For all its lack of originality, the storyline in the Warcraft games is fun - I've been a fan ever since Tides of Darkness back in the day, and (as evidenced by the series' popularity) so have millions of others. So it's rather irksome to be engaged in a discussion about the progression of the storyline via WoW and encounter some smacktard who jumps into the topic, complains about the lack of a "proper" Warcraft IV, and then vanishes into the night like an overly opinionated and misinformed internet Batman.
In case you were curious, the answer to the question, "When will we get Warcraft IV" is "Probably once the RTS team is finished with StarCraft II," but that isn't the point here: When it comes to moving the saga of Azeroth along its path, World of Warcraft is Warcraft IV, even if people don't want to accept it.
With WoW, Blizzard finds itself in a curious situation. It's a game set in a pre-existing universe, not one constructed from scratch for the sake of the game (like Aion or EverQuest). But unlike licensed games like Lord of the Rings Online or Warhammer Online which either retell the story as it already happened, or exist in an alternate non-canon reality where the actions and events that happen in-game don't affect the "main" storyline, WoW is the continuation - and end - of several plot threads from the previous games in the series. And for some reason, people have a hard time accepting this.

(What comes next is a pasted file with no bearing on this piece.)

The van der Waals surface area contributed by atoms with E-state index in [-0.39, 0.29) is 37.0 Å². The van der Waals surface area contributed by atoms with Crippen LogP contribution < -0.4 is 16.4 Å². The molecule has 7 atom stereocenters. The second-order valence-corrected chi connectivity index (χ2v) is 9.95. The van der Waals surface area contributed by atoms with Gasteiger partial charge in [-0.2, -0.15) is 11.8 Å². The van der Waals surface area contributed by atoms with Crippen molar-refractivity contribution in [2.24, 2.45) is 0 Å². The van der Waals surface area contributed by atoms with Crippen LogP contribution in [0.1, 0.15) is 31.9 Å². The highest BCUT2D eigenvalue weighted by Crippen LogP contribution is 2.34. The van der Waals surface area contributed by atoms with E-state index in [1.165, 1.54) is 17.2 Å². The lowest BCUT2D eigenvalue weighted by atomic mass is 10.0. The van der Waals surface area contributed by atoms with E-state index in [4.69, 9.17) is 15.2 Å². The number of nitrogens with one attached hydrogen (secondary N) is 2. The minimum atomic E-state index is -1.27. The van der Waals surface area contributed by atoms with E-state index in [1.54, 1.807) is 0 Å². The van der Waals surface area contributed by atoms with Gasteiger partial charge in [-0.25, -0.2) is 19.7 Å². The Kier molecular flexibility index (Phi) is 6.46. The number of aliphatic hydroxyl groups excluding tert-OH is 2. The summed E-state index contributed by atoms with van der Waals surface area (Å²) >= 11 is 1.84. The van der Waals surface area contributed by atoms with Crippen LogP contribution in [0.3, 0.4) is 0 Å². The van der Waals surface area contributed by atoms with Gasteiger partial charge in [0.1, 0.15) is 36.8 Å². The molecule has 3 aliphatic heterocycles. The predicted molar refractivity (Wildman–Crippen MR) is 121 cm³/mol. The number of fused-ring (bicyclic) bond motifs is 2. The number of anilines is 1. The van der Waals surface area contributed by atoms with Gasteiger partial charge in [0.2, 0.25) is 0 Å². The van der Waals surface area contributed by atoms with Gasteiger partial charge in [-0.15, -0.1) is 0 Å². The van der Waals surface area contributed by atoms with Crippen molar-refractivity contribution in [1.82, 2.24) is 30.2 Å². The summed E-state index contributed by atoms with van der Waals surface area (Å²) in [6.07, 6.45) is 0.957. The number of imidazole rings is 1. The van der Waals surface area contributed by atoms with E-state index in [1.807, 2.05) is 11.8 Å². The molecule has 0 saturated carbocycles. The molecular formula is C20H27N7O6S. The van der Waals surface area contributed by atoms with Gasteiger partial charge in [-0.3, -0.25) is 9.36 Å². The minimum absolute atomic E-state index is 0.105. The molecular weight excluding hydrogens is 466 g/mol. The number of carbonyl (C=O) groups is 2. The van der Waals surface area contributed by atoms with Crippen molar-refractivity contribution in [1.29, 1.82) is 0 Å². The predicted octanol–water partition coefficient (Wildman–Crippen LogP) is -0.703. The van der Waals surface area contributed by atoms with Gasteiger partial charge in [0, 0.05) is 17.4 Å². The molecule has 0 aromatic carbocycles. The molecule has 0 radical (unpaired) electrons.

On some level, I can sort of understand where they're coming from, and why there's such a knee-jerk reaction against having a popular story continued in a popular MMOG. There's a widespread perception that MMOGs don't have any sort of story whatsoever, and that the games - particularly WoW - are filled with one "go kill twenty wolves" quest after another. That's another popular misconception in itself, but we don't have to address that here; after all, even killing twenty wolves can make sense in context.
Another argument prods at the idea of the genre's persistence (and hundreds of thousands of players). If a small tribe asks you to save them from rampaging war bands of orcs, and you do so and are heralded as their Eternal Savior... can you really internalize that even while knowing that the orcs will respawn ten minutes later, and that every other level 75 character is their Eternal Savior as well? While this argument is made slightly less relevant by WoW's phasing system letting players actually perceive the world changing thanks to their actions, it still comes down to a matter of suspension of disbelief. It's the same reason that Nathan Drake can gun down hundreds of goons while searching for lost treasure and still be a loveable roguish good guy rather than a horrible mass murderer.
But the perception that MMOGs can't tell a storyline, let alone continue one from previous games in the series, is absolutely ludicrous. In early World of Warcraft, we met a disgraced former hero in exile who was living as a hermit, and helped him try to convince his estranged son to leave a dangerous and fanatic order of paladins. Over the course of the quest chain, we learned about his history with his family and the terms and reasons for his exile, we fought alongside a son who had renewed faith in the father he'd once thought a traitor, and we watched as the story ended just shy of redemption. Said former hero has grown from minor (albeit fan-favorite) quest giver to one of the central characters of Wrath of the Lich King.